After 53 Years, Why The Wilderness Act Is More Valid Today

On September 3, 1964, President Lyndon B. Johnson signed the Wilderness Act into law. The long-awaited realization of Howard Zahniser of The Wilderness Society, and so many more, finally made a lasting stamp on American ideology as the Wilderness Act permanently redefined the future of American growth and development. This important piece of legislation defined wilderness as "an area where the earth and its community of life are untrammeled by man, where man himself is a visitor who does not remain." A concept of environmental awareness and man's responsibility to the land that gives him life, was solidified and became a platform for conservation efforts on behalf of groups like ours all those decades ago. Today, Nevada boasts 70 Wilderness Areas.

The words and sentiments that embody the Wilderness Act, although 53 years old, are just as valid today - perhaps even more so. Here's why.

Wilderness Provides Clean Water For Communities

 The Virgin River, left, meets Gold Butte (photo by Jose Witt)

Clean and sustainable water is vital to those who live in desert climates like myself, a resident of Southern Nevada. Lake Mead is fed by the Colorado River, a river that finds it origin deep in the Rocky Mountains of Colorado. Protections and designations ensure that this mighty water source provides several states with their agricultural and human water needs. Tributaries of the Virgin River, itself a tributary of the Colorado River, cut through Gold Butte National Monument and provide Nevada cities like Mesquite and Bunkerville with their water supply. Gold Butte National Monument is home to Lime Canyon and Jumbo Springs Wilderness Areas, along with two Wilderness Study Areas and seven Proposed Wilderness Areas.

No pristine wilderness, no clean drinkable water. We cannot separate the two.

 

Habitat For Wildlife

The once endangered Desert Tortoise now thrives in Wilderness areas (photo by Jose Witt)

The World Wildlife Federation estimates that half of the planet's wildlife has been lost in the last 40 years. An astounding and disheartening statistic that has most definitely been slowed by preservation efforts outlined in and made possible by the Wilderness Act of 1964 and subsequent legislation. Hunters and Anglers as well as wildlife biologists can agree that wildlife tend to retreat further into wild areas and flourish when developments and human influence is scarce. Wilderness provides habitat for wildlife and increases biodiversity making areas sustainable for many different species who rely on one another for their existence. Our protected wilderness areas are home for endangered and threatened species.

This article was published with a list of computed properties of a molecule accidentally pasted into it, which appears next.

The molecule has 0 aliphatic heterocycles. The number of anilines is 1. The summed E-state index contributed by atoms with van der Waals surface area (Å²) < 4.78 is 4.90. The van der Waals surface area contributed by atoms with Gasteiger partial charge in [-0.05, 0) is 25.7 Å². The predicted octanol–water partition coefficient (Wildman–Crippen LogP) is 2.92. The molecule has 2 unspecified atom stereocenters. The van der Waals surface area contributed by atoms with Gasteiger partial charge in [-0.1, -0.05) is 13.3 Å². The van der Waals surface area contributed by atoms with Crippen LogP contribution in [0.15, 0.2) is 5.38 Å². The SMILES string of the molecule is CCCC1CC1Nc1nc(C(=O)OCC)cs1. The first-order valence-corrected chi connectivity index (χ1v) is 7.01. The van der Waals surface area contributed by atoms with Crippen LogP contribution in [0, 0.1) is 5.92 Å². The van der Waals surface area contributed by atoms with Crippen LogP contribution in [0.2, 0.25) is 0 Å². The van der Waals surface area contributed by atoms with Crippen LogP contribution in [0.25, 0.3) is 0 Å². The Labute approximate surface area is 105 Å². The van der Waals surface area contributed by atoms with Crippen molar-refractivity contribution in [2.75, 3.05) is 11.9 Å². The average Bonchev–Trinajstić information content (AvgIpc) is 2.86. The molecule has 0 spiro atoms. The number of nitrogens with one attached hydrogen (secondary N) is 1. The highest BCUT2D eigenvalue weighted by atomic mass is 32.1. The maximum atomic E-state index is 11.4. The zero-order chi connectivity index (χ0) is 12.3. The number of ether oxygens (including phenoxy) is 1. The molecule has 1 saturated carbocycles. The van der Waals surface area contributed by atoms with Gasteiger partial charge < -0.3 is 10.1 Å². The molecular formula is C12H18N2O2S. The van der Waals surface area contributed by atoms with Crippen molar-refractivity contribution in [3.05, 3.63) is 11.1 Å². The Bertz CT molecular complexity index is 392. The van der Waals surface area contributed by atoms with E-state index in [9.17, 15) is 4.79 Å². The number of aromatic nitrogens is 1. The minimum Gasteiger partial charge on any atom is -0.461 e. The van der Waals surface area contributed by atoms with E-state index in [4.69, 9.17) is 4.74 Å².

Due to wilderness designations like Arrow Canyon Wilderness and Nellis Wash Wilderness and other conservation efforts, Nevada's Desert Tortoise has been reclassified from endangered to threatened. These reptiles would go extinct, along with their habitat, if it wasn't for wilderness designations.

Undisturbed Land, Incomparable Solitude

Equestrians enjoy solitude in Mt. Rose Wilderness (photo by Kurt Kuznicki)

If you live in a densely populated area, you may have moments when you just want to get away from it all. Traffic, work, pollution, noise, and overcrowding are all city problems that you will NEVER encounter in wilderness. By language of the Wilderness Act, a wilderness area must have "outstanding opportunities for solitude or a primitive and unconfined type of recreation." Areas like Mt. Charleston Wilderness and Mt. Rose Wilderness were designated before significant human development had the chance to scar the land.

What does that mean for you? An unmatched opportunity to reconnect with nature in its most primitive state.

Manifest Dust-iny 

 Loggers standing near freshly cut 5,000 year old Redwoods (Humboldt State Univ. Library)

Manifest destiny was the driving force behind early settlers thirst to push through miles of wilderness to make way for the development of the West. Unfortunately, in our haste to "conquer" the land we obliterated miles of wild lands and left other areas irreparably damaged. Early conservation groups like the Save-the-Redwoods League fought to stop this willful destruction of natural areas even when most Americans did not understand the concept of preservation.

In all directness, the Wilderness Act saves man from himself. Without these strict rules of conservation and large areas like the Black Rock Desert Wilderness being protected as wilderness, the pursuit of endless economic growth and development would push many species, including our own, to the brink of extinction. All life on earth benefits from wilderness areas whether it's for habitat, clean air and water, hunting, fishing or recreation. Today, we proudly stand on the forward thinking of our forefathers and mothers. For their prophetic vision, we should remain eternally grateful as conservation makes our natural world a little bit more like home and our wildlife friends a little more like neighbors

Celebrate the signing into law of the Wilderness Act not only every September, but every day.

 


In Wilderness lies the fate of the world.

- John Muir (1838-1914)

 


Read the Wilderness Act here.

 

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